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North Korea Concludes Rare Congress with Massive Parade

Hundreds of thousands of North Koreans celebrated the country's newly completed ruling-party congress Tuesday with a massive civilian parade

North Korea completed a four-day congress of its ruling Workers' Party Monday, the authoritarian country's first since 1980, before leader Kim Jong Un was even born.

Above: A woman looks towards foreign reporters working near April 25 House of Culture, the venue of the Workers' Party of Korea congress in Pyongyang, North Korea on May 6, 2016.

DAMIR SAGOLJ / Reuters

Pedestrians wait to cross a street in Pyongyang on May 6.

ED JONES / AFP - Getty Images

The 105-story Ryugyong Hotel, the highest building under construction in North Korea, is seen behind central Pyongyang on May 7.

DAMIR SAGOLJ / Reuters

By calling a congress — something his father, Kim Jong Il, never did — Kim demonstrated what may be a leadership style more like that of his charismatic grandfather, national founder Kim Il Sung. Kim Il Sung worked through party organs more than Kim Jong Il, who preferred using his own network of trusted individuals to get things done.

Above: People stand in front of pictures of former North Korean leaders Kim Il Sung and Kim Jong Il at the main Kim Il Sung square in central Pyongyang on May 7.

DAMIR SAGOLJ / Reuters

North Korean women tie flags as they decorate the streets in downtown Pyongyang on May 7.

Wong Maye-E / AP

A subway worker walks away after a train departed the station in central Pyongyang on May 7.

DAMIR SAGOLJ / Reuters

North Korean commuters ride in a subway car, as seen during a press tour in Pyongyang on May 7.

Wong Maye-E / AP

North Korean school children play in a park in Pyongyang on May 8.

Wong Maye-E / AP

North Korea brought in more than 100 journalists from around the world to make sure that the 7th Congress of its ruling Workers' Party got global attention. Four days into the event, they allowed a small number of foreign journalists into the convention hall where the congress was taking place.

Above: Foreign reporters and their government guides read about the address by North Korean leader Kim Jong Un to the Workers' Party of Korea congress, at a hotel in central Pyongyang on May 8.

DAMIR SAGOLJ / Reuters

People listen to North Korean leader Kim Jong Un speak at the party congress during a television broadcast on a public screen near the Pyongyang train station on May 8.

Kim Kwan Hyon / AP

The rubberstamp body of more than 3,400 delegates endorsed his nuclear and economic policies, promoted his favored officials and gave him a new title of party chairman.

Above: Representatives sit in the convention hall where the party congress met on May 9 in Pyongyang.

Wong Maye-E / AP

Kim told delegates that the North would not use its nuclear weapons unless its sovereignty is threatened and hinted that he was willing to work with countries that had previously been hostile toward the North if they are willing to work with him.

Above: North Korean leader Kim Jong Un listens during the party congress in Pyongyang on May 9, 2016.

Wong Maye-E / AP

North Korean leader Kim Jong Un said during a critical ruling party congress that his country will not use its nuclear weapons first unless its sovereignty is invaded. He also announced a five-year plan starting this year to develop the North's dismal economy and identified improving the country's power supply and increasing its agricultural and light-manufacturing production as the critical parts of the program, state media reported.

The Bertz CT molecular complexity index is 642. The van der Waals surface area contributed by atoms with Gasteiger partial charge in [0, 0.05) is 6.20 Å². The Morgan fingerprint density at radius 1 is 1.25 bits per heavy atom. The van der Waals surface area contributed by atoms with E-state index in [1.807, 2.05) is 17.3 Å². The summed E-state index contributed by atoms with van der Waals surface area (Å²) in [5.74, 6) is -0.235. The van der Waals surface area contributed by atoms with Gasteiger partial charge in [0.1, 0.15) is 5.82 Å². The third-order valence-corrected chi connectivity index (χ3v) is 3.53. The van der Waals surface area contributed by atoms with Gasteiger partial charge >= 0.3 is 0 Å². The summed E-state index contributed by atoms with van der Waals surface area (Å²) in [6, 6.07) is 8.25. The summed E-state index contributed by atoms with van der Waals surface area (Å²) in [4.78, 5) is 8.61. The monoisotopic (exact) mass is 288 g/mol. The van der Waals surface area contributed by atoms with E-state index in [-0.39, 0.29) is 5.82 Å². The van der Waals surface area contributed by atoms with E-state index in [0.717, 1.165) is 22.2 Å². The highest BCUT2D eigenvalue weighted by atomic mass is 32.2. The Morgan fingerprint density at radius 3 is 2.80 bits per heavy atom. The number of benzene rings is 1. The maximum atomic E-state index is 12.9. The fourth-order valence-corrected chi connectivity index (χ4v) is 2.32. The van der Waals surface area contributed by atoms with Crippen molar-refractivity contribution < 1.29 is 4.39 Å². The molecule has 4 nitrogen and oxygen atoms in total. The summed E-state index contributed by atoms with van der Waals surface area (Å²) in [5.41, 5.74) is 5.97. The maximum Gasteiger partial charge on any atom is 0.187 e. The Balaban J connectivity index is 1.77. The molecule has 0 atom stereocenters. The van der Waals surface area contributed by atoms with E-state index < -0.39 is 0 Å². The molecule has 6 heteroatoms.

Above: Party representatives sit in the hall of the April 25 House of Culture during the party congress in Pyongyang on May 9.

Wong Maye-E / AP

Thousands of ecstatic North Koreans joined a mass rally and parade on Tuesday as leader Kim Jong Un capped off the consolidation of his power at a ruling party congress at which he formalized its claim to be a nuclear weapons power.

Above: Students carrying party flags stand under statues of former North Korean leaders Kim Il Sung and Kim Jong Il at the beginning of the parade in the capital's main ceremonial square on May 10.

DAMIR SAGOLJ / Reuters

Participants wait to take part in a mass parade marking the end of the 7th Workers Party Congress in Kim Il-Sung square in Pyongyang on May 10.

ED JONES / AFP - Getty Images

Military officials stand above other participants during a mass rally and parade in the capital's main ceremonial square, a day after the ruling party wrapped up its first congress in 36 years by elevating him to party chairman, in Pyongyang on May 10.

DAMIR SAGOLJ / Reuters

North Korean leader Kim Jong-Un waves as he walks past top-ranking party officials from a balcony of the Grand People's Study House following a mass parade marking the end of the 7th Workers Party Congress in Kim Il-Sung Square in Pyongyang on May 10.

ED JONES / AFP - Getty Images

People react as they see North Korean leader Kim Jong Un during the parade on May 10.

DAMIR SAGOLJ / Reuters

Participants take part in a mass parade marking the end of the congress in Kim Il-Sung square in Pyongyang on May 10.

ED JONES / AFP - Getty Images

Performers take part in a mass dance on Kim Il-Sung square following the parade on May 10.

ED JONES / AFP - Getty Images

People participate in a mass dance in the capital's main ceremonial square on May 10.

DAMIR SAGOLJ / Reuters

North Korean youth participate in a mass dance party on the Kim Il Sung Square on May 10 in Pyongyang.

Wong Maye-E / AP

Performers take part in a torchlight parade on Kim Il-Sung square in Pyongyang on May 10.

ED JONES / AFP - Getty Images

Spectators applaud during a parade on Kim Il-Sung square during festivities marking the end of the 7th Workers Party Congress in Kim Il-Sung square in Pyongyang on May 10.

Video - North Korea's Big Parade: A Sideline View

ED JONES / AFP - Getty Images